The Church of Sheila

On March 2, the folks in Crafton Heights braved the blizzard…er, dust-up of 2014 and gathered to sit around one of the more unfortunate passages in the book of Judges, the story of Micah and his priest.  Our texts for the day included Judges 17 and 2 Peter 1:16-21.

“Everybody should believe in something,” W.C. Fields is credited with saying, “and I believe I’ll have another drink.”  While there’s no evidence that the old comic actually said that, it’s a clever line and lends itself to whatever you want… “Everybody should believe in something, and I believe I’ll have more coffee…”, or “I believe I’ll go fishing…”, or “I believe I’ll turn on the game…”  It’s cute, and illustrates that what we believe shapes our actions.

Of course, everyone does believe in something.  To be human is to believe. Each and every person ever to walk this planet has looked at something or someone and said, “Yes, this thing or this person is worth my trust and my acknowledgement.  I will regard this person.  I will honor this thing.”  To be human is to look at something and say, “Yes, that is Truth with a capital ‘T’”.

I know, sometimes – especially in church – we talk about people as being “believers” or “unbelievers”, but that’s really just shorthand for saying that someone “believes what I believe” or they don’t.  We all believe in something.  It just gets complicated when we get to talking about what or who is worth giving our lives to.

It’s been suggested that the dominant belief in the United States is a faith that might be called “Sheilaism.”  Nearly twenty years ago, a team of researchers published Habits of the Heart, the results of a massive five-year study on American communities and values.  One of the most intriguing insights of the book came in the chapter on religion. A young nurse named Sheila Larson was asked about her faith, and she said, “I believe in God.  I’m not a religious fanatic.  I can’t remember the last time I went to church.  My faith has carried me a long way.  It’s Sheilaism. Just my own little voice.” When she was asked to describe the elements of Sheilaism, she said “It’s just try to love yourself and be gentle with yourself. You know, I guess, take care of each other. I think God would want us to take care of each other.”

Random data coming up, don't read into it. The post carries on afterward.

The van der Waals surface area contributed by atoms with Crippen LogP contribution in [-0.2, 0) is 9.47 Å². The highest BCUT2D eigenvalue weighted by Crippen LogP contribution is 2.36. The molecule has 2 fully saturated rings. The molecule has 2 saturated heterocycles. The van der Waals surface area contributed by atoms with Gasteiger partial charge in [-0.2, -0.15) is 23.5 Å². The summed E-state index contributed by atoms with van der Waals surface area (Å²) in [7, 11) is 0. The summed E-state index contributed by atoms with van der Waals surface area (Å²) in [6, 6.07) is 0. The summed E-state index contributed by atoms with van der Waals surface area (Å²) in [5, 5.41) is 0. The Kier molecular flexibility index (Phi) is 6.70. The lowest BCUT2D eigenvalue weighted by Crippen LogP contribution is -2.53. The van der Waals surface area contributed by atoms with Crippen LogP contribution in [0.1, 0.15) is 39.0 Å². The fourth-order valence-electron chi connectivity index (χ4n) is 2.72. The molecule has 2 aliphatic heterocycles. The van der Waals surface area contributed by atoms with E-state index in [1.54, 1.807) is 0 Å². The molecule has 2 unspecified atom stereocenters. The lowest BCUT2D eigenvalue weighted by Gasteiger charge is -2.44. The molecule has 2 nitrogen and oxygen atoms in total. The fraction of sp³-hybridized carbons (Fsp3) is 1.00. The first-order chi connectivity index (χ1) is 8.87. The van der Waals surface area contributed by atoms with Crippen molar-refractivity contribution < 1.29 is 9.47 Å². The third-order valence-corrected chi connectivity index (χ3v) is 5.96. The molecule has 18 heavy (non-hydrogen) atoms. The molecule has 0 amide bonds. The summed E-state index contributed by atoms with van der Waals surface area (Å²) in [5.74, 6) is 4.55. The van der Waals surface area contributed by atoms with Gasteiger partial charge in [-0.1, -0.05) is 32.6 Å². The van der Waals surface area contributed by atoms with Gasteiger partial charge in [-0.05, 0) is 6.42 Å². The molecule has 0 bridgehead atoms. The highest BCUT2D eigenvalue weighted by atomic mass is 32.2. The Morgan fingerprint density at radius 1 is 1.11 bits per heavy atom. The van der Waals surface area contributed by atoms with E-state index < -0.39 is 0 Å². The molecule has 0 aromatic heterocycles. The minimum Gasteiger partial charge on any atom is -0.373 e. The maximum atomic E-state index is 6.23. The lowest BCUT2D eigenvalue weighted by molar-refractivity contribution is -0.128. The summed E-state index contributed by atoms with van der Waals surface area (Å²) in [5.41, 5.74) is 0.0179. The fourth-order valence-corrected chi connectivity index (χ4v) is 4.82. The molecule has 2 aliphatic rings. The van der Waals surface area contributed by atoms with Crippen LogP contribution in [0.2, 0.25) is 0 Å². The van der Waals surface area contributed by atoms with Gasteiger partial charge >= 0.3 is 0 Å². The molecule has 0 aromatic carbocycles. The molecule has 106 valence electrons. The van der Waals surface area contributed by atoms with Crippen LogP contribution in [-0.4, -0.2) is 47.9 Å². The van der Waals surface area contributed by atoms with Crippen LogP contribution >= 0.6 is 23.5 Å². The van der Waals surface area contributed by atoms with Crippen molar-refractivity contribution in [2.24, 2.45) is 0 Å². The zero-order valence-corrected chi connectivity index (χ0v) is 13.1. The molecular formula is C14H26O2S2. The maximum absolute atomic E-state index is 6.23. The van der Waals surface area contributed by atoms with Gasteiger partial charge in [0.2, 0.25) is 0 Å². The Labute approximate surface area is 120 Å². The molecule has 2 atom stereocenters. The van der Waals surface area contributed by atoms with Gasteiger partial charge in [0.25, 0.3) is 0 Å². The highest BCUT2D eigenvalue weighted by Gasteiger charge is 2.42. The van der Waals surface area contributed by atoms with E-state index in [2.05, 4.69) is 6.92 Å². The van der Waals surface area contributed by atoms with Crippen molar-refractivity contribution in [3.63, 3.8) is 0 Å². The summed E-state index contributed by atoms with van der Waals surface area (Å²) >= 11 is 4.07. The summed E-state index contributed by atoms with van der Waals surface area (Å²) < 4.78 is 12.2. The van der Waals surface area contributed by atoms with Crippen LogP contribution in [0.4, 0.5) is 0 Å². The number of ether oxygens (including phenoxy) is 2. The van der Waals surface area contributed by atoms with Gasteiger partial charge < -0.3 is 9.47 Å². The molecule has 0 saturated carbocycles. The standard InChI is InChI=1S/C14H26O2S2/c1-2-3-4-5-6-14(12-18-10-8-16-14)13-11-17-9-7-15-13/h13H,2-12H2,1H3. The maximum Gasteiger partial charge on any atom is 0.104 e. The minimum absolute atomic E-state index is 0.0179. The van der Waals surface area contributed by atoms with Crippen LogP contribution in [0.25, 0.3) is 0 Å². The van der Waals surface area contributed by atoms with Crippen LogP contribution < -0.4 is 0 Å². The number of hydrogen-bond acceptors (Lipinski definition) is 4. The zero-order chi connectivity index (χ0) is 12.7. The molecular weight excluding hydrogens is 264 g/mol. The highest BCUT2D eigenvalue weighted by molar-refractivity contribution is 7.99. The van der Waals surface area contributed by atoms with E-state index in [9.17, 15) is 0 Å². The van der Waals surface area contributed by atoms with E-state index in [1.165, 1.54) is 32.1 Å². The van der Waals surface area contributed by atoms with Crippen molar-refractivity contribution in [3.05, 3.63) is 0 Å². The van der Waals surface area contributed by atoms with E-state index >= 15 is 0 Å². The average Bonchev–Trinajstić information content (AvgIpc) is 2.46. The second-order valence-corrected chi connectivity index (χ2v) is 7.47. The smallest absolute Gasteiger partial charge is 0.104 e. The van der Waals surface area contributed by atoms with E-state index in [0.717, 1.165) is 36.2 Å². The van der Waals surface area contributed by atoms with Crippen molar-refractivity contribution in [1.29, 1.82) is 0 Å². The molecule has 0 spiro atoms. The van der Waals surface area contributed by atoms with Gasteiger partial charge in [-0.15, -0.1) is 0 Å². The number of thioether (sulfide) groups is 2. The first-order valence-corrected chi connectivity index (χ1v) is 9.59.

If that sounds a little extreme, then you should know that a Gallup poll indicated that 80% of Americans agreed with this statement: “An individual should arrive at his or her own religious beliefs independent of any churches or synagogues.”  Sheilaism is then, perhaps, the most popular religion in America.

But we didn’t invent it – not by a long shot.  In fact, as we continue our study of Judges, we see the same phenomenon.  When we left Judges last month, we said goodbye to the last of the true “Judges” in the book: Samson. I hope that some of you remember that cycle of Judges that we used so often, where the people are obedient, and then they leave God’s best for them, and are placed in a situation where they suffer, and then they cry out for God and a deliverer or a “judge” comes to save them and help them to be faithful, until they leave God’s best for them and… The reality is that that cycle has finally broken down.  For the rest of this book, it’s just people leaving God’s best.  There is no crying out, no deliverance, no restoration.  It is a description of how things are.  Spoiler alert: things are not good.  Let’s look at the text.